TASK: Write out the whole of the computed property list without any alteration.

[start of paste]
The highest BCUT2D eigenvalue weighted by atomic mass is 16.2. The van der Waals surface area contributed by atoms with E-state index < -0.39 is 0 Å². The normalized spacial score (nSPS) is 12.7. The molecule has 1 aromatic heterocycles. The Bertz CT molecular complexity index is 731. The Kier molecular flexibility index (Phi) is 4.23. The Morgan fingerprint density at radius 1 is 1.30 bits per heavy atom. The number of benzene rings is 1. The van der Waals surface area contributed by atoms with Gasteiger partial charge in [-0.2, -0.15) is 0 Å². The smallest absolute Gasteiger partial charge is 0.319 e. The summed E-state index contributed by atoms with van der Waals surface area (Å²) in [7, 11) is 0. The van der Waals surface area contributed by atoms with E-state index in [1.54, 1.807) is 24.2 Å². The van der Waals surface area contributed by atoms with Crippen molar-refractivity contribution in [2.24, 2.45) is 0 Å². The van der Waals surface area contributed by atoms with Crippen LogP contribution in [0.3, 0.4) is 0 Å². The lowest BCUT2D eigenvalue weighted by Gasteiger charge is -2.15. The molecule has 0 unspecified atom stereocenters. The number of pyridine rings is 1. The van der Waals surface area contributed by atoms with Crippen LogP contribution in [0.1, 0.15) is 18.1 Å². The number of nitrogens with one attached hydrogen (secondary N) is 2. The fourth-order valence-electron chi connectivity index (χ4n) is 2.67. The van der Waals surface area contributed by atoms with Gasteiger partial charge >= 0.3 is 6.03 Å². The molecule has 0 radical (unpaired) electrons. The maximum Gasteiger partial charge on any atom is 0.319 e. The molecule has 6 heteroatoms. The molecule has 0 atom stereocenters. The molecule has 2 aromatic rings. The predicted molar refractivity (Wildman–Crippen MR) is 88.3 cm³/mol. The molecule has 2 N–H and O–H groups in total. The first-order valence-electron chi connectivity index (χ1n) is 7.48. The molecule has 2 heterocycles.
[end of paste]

The highest BCUT2D eigenvalue weighted by atomic mass is 16.2. The van der Waals surface area contributed by atoms with E-state index < -0.39 is 0 Å². The normalized spacial score (nSPS) is 12.7. The molecule has 1 aromatic heterocycles. The Bertz CT molecular complexity index is 731. The Kier molecular flexibility index (Phi) is 4.23. The Morgan fingerprint density at radius 1 is 1.30 bits per heavy atom. The number of benzene rings is 1. The van der Waals surface area contributed by atoms with Gasteiger partial charge in [-0.2, -0.15) is 0 Å². The smallest absolute Gasteiger partial charge is 0.319 e. The summed E-state index contributed by atoms with van der Waals surface area (Å²) in [7, 11) is 0. The van der Waals surface area contributed by atoms with E-state index in [1.54, 1.807) is 24.2 Å². The van der Waals surface area contributed by atoms with Crippen molar-refractivity contribution in [2.24, 2.45) is 0 Å². The van der Waals surface area contributed by atoms with Crippen LogP contribution in [0.3, 0.4) is 0 Å². The lowest BCUT2D eigenvalue weighted by Gasteiger charge is -2.15. The molecule has 0 unspecified atom stereocenters. The number of pyridine rings is 1. The van der Waals surface area contributed by atoms with Crippen LogP contribution in [0.1, 0.15) is 18.1 Å². The number of nitrogens with one attached hydrogen (secondary N) is 2. The fourth-order valence-electron chi connectivity index (χ4n) is 2.67. The van der Waals surface area contributed by atoms with Gasteiger partial charge >= 0.3 is 6.03 Å². The molecule has 0 radical (unpaired) electrons. The maximum Gasteiger partial charge on any atom is 0.319 e. The molecule has 6 heteroatoms. The molecule has 0 atom stereocenters. The molecule has 2 aromatic rings. The predicted molar refractivity (Wildman–Crippen MR) is 88.3 cm³/mol. The molecule has 2 N–H and O–H groups in total. The first-order valence-electron chi connectivity index (χ1n) is 7.48. The molecule has 2 heterocycles.